Below is an article in the Papua New Guinea Post Courier today (Friday 01 May, 2009) on the plight of the Carterets Islanders. Read and watch a video on the Carterets Islanders on one of my earlier posting here.
Carterets People Resettled
By GORETHY KENNETH
THE first world climate refugees from Carterets Island moved to their new homes, Tinputz, the relocation site last Wednesday to prepare the land for their families to move over permanently.
Fathers of the first five families to relocate arrived on the shores of Tinputz on Wednesday.
The fathers, Boski, Kamin, Cahrles Tsibi, Texan and Bernard arrived in a banana boat hired by Tulele Peisa from the Health Centre on Han Carterets.
The fathers brought along their sons to support them in the work leading up to the time when their wives and children will eventually join them. Head of a non-government organisation, Tulele Peisa, Ursula Rakova yesterday said they had raised K15,000 to bring these families over to Tinputz and denied the Bougainville Administration did nothing to help with the relocation program.
She said they were able to build sago houses for these five families and are hoping the government intervenes to provide funds for iron roofing and other necessities.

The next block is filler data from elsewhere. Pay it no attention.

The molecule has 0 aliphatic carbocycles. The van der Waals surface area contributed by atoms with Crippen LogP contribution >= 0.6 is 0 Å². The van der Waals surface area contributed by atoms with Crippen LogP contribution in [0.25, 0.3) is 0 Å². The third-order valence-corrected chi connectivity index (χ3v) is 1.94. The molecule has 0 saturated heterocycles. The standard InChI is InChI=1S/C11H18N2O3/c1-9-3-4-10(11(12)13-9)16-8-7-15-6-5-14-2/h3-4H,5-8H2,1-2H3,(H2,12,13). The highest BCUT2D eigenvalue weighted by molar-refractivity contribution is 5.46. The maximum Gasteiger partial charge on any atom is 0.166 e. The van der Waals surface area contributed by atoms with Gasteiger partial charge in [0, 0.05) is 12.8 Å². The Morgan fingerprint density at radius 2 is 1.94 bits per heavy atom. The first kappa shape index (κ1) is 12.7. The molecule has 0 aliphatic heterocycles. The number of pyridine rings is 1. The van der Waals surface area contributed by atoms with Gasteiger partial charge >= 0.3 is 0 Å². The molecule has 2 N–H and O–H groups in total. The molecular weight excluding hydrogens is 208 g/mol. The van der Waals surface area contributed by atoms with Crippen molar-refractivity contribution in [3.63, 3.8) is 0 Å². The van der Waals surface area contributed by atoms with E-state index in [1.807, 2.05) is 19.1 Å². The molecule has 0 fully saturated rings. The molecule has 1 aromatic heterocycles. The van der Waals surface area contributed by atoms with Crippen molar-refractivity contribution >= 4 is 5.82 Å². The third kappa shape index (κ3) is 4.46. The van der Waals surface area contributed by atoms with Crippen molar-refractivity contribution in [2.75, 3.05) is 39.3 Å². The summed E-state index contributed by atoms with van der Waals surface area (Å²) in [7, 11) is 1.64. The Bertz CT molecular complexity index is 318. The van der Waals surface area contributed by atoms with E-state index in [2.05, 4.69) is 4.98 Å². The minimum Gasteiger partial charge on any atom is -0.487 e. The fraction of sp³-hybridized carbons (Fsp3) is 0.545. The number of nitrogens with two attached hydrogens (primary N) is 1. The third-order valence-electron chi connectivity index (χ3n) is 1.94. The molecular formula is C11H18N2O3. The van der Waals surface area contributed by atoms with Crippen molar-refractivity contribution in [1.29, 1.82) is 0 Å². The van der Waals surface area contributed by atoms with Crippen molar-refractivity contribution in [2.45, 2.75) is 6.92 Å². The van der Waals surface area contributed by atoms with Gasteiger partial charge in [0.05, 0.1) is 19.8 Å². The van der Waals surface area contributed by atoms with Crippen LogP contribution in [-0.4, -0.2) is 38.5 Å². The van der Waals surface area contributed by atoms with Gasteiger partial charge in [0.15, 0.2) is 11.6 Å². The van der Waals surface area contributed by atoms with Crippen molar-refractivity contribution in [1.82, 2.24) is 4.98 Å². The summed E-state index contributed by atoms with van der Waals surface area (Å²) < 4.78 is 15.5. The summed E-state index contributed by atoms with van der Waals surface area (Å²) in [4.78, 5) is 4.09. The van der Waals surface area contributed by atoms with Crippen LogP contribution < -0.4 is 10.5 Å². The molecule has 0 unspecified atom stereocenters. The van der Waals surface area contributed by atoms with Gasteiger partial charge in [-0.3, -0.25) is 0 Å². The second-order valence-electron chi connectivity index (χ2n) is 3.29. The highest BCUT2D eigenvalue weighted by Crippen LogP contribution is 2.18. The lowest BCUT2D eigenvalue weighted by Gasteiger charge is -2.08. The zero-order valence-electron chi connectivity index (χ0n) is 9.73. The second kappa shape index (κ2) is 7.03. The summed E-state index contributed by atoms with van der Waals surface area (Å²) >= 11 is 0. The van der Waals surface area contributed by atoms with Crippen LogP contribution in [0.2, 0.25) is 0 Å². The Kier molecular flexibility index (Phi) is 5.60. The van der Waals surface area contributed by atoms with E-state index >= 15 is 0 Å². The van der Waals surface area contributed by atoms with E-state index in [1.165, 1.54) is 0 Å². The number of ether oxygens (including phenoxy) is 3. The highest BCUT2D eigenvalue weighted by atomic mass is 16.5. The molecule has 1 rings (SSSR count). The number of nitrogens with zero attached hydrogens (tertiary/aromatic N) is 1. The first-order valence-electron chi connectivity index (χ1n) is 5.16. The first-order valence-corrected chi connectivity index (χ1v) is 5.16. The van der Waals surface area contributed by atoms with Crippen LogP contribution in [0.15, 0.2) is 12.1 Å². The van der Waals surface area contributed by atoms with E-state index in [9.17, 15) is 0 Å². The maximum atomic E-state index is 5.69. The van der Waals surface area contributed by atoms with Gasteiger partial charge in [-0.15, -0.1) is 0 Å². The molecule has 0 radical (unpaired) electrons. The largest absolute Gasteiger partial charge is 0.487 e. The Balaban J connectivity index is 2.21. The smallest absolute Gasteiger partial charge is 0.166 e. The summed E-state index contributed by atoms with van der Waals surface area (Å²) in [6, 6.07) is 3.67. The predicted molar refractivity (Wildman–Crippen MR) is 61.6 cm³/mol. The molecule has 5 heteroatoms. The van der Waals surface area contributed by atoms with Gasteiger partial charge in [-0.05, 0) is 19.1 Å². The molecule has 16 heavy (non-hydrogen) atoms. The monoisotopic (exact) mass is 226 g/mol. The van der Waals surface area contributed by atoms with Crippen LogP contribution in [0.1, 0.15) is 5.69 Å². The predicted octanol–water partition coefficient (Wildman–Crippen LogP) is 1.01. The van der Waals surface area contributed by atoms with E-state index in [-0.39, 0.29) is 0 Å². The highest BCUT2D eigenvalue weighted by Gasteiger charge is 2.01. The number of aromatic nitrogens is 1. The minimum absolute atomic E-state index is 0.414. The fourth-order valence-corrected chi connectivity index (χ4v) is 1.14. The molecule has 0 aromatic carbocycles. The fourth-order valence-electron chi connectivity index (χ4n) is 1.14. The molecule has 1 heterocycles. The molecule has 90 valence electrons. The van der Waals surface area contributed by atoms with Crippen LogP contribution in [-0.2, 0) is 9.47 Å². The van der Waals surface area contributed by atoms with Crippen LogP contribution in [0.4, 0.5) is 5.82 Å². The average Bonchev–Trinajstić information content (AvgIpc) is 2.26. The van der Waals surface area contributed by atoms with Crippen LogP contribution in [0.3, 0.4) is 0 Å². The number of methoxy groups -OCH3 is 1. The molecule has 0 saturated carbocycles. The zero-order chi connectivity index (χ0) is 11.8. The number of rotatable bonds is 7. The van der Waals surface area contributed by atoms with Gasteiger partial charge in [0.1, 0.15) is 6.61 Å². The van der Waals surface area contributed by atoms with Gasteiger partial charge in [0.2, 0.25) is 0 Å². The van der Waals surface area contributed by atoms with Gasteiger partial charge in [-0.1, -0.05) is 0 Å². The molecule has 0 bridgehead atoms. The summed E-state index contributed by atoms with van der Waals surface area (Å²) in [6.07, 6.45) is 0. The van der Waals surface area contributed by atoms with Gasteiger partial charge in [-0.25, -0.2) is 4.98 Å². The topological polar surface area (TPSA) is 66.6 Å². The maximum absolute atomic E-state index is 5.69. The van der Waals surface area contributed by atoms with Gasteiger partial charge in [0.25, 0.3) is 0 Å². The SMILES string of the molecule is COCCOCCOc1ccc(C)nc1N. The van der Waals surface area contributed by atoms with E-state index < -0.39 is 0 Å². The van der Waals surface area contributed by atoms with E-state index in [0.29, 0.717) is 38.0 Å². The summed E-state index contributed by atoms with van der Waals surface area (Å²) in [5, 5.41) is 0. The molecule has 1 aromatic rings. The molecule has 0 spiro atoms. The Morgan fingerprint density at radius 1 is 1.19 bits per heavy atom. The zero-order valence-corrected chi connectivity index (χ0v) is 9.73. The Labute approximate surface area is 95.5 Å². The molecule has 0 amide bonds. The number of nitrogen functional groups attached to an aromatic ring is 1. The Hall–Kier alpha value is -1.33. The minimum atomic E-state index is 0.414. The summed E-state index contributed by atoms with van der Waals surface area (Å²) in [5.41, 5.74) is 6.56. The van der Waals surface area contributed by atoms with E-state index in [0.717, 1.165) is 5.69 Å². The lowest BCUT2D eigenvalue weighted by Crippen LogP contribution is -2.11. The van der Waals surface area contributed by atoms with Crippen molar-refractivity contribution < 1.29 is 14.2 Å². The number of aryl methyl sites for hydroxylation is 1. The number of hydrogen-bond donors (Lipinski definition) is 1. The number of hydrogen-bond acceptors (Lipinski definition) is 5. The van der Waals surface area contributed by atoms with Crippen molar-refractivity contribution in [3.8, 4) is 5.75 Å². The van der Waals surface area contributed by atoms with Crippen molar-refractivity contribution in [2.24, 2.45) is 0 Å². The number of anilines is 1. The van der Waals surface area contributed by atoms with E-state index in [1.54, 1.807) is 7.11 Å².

Ms Rakova said yesterday that the five fathers were met by the Tinputz community, representatives of the Tinputz Parish Council and Tulele Peisa on arrival.
They arrival was quiet but a significant historic occasion and to a traditional welcome ceremony performed by women from Tinputz.
For more than three years now Tulele Peisa mandated by the elders from Carterets to fast-track the relocation of the islanders has been working in close partnership and dialogue with the Catholic Church of Bougainville for land to voluntary resettle some families from the Carterets. In response the Catholic gave 41 hectares of land.
Work on the resettlement site began last year.
“Carterets Islanders want to relocate to mainland,” she said. “They want to begin true relationships with their host community partners, get involved in some income generating activities to sustain their lives.” The five families were chosen from a criteria set by Tulele Peisa with the emphasis on size of family, whether a family has enough to feed on the island, access to paying school fees and medical services and the whether the family is able to survive on the island for the next two years.”
Ms Rakova said Tulele Peisa ran the criteria past some of the elders in Buka, Carterets and Tinputz and most agreed that it catered for the everyday questions raised. In Carterets, some of the families whose fathers arrived in Tinputz this week signed on early and they were all smiles when their boat reached Tinputz. “What can I say, I’m lost for words and cannot believe I am definitely here to prepare the place for the movement of my fellow islanders”, Bernard Tobara of Yolasa, Carterets, said in a statement sent yesterday.
“On Monday during a big meeting to farewell and wish us luck on our journey an argument broke out as some fathers complained that they had put up their names first, but were not included,”Charles Tsibi said.
As soon as the welcome party left, the fathers went to work in cleaning up their village, raking up leaves that had collected over the years, some cutting away branches, while others went about putting up a tent for the night – their first night in their new home.